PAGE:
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Minnesota teen offers help to Oaklawn residents

  • The Wichita Eagle
  • Published Sunday, July 1, 2012, at 7:07 a.m.
  • Updated Sunday, March 23, 2014, at 2:51 p.m.

Kansas tornado totals

Year   May   Total

2012  46   n/a

2011   37   67

2010   44   94

2009   9    87

2008   125   185

2007   80   140

2006   9    91

2005   9    136

2004   66   124

2003   45   92

2002   60   94

2001   29   101

2000   8    58

Average  43   106

Source: State climatologist

— Fourteen-year-old Raven Caldwell spent her Friday night driving 600 miles to Wichita from Minnesota with her mother and sister.

They didn’t come to town to see a concert or go shopping.

Instead, Raven wanted to “be the change.”

As part of a class project at her Owatonna, Minn., school, Raven solicited donations of household items to help victims of the April 14 tornado that tore through Oaklawn.

While other classmates chose projects to help people overseas, Raven wanted to help fellow Midwesterners.

She researched where disasters had occurred and where she could help.

“I had heard about tornadoes” in Kansas, Raven said.

She heard about the destruction in Oaklawn and south Wichita and chose to help there.

Her mother, Tanya Artmann, drove a bright yellow moving truck, donated by Penske, to His Helping Hands, a community service ministry at Central Christian Church.

His Helping Hands gives furniture, appliances, household goods and clothing to people in need. Its motto is “We Help People Help People.”

Raven and her family left Minnesota about 6 p.m. Friday night and arrived in Newton about 5:30 a.m. They got to His Helping Hands on 37th Street North near I-135 about 8:30 a.m. Saturday.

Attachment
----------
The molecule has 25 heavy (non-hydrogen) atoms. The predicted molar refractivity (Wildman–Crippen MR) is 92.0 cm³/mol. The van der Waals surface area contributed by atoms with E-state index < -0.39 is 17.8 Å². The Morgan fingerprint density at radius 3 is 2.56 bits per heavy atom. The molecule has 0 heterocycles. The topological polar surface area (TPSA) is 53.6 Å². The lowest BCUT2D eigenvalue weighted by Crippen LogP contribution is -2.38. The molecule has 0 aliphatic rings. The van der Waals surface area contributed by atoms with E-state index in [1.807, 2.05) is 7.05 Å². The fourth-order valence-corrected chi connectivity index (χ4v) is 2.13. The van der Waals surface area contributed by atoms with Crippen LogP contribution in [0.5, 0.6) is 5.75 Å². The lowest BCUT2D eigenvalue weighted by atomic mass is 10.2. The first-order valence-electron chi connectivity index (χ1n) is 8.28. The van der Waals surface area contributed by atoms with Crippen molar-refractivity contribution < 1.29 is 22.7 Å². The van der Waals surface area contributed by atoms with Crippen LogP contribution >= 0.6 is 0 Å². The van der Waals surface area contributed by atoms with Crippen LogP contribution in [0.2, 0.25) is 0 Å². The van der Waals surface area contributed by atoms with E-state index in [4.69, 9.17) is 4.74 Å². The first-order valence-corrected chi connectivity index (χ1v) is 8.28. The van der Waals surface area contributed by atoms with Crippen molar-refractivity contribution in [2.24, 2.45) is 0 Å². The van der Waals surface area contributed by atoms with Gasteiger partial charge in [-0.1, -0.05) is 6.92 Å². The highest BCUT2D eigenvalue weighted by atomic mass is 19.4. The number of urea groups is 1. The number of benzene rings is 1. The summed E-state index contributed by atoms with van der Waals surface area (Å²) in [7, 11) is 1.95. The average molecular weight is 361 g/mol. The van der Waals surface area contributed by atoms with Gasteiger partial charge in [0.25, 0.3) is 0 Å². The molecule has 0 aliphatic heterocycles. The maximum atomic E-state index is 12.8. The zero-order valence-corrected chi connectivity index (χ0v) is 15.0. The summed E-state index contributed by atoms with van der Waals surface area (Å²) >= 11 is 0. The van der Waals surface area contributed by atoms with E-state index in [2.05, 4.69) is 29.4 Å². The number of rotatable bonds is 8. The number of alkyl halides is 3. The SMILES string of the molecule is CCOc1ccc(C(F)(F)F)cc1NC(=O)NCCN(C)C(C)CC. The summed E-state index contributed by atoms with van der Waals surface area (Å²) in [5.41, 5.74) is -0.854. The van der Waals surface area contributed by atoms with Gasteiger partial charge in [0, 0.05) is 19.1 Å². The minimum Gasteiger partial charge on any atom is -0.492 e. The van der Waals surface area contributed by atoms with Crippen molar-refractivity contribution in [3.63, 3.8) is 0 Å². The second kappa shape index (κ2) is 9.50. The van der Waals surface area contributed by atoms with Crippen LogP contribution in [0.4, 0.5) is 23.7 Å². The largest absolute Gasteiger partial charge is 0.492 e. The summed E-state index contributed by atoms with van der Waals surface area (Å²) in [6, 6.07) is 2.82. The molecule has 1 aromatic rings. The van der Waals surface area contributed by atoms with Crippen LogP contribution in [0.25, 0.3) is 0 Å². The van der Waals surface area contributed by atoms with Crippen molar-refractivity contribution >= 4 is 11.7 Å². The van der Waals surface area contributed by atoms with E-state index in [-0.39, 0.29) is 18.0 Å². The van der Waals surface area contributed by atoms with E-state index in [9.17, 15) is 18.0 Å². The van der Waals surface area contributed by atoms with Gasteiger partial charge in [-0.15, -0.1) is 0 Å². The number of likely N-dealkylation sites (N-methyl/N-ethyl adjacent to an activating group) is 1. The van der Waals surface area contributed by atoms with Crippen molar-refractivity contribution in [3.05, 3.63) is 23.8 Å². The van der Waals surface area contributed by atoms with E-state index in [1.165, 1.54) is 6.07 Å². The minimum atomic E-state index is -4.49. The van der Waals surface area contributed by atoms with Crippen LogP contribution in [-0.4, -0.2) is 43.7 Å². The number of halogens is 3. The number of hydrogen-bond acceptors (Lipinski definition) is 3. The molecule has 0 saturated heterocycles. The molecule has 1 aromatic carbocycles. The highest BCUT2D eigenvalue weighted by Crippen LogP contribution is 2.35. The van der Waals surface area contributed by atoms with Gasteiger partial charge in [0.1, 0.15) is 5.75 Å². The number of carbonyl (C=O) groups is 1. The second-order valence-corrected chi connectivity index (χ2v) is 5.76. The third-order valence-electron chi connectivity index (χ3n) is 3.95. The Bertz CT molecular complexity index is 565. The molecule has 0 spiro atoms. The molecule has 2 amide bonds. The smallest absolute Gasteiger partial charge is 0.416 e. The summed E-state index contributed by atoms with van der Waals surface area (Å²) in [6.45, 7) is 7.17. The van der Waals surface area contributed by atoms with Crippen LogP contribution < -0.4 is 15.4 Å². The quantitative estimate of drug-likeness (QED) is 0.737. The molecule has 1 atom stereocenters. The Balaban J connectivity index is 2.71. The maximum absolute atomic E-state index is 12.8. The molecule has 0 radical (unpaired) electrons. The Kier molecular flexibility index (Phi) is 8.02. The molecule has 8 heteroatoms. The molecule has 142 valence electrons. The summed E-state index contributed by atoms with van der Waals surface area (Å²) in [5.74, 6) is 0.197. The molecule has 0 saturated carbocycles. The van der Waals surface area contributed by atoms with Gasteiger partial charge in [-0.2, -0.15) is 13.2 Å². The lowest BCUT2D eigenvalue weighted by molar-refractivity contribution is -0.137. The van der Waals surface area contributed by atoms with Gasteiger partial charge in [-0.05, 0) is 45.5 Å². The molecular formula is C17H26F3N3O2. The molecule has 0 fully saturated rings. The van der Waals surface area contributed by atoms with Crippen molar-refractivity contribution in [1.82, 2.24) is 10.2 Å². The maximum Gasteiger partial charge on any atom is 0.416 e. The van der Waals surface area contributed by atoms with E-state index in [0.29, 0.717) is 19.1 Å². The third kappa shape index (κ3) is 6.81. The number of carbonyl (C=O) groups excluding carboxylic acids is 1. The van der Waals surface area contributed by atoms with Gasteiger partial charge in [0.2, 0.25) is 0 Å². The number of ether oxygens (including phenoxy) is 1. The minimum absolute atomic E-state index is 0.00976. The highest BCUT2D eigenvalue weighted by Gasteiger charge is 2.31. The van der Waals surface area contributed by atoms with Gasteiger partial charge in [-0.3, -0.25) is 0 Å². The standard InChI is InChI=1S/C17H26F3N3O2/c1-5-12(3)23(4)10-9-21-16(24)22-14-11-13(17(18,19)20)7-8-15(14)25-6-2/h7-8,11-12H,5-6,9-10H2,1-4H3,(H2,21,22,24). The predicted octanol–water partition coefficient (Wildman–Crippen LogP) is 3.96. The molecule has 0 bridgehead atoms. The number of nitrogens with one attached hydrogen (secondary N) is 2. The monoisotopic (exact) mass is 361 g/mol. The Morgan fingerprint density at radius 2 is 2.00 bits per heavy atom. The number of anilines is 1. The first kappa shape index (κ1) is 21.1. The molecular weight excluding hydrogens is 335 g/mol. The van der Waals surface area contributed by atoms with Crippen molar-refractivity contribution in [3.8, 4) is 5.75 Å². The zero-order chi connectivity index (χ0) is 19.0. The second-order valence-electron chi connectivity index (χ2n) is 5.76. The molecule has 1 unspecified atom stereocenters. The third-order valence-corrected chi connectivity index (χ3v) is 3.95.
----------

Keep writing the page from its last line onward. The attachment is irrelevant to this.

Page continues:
There, volunteers with the ministry helped unload furniture and boxes of clothing and the stuff that makes a house a home.

Raven had labeled each box and kept track of what was donated. Some of the donations came from her grandmother and a cousin.

Paul Dohm, executive director of His Helping Hands, said Raven’s donations will go to Oaklawn residents. The ministry serves people by referral and appointment. Clothing is distributed without an appointment.

“We look for people who have a need,” Dohm said, adding that residents of Oaklawn displaced by the EF-3 tornado certainly qualify. “Our goal is to meet the needs of the neediest.”

Artmann and her daughters – Raven’s sister Chiara Caldwell came along for the trip – planned to attend a service with Dohm later Saturday.

Raven hopes to next help people near Duluth, Minn., affected by flooding.

“I want to help the little towns around Duluth,” Raven said.

Anyone interested in Raven’s projects may e-mail Artmann at tanyaartmann@gmail.com.

Reach Deb Gruver at 316-268-6400 or dgruver@wichitaeagle.com.

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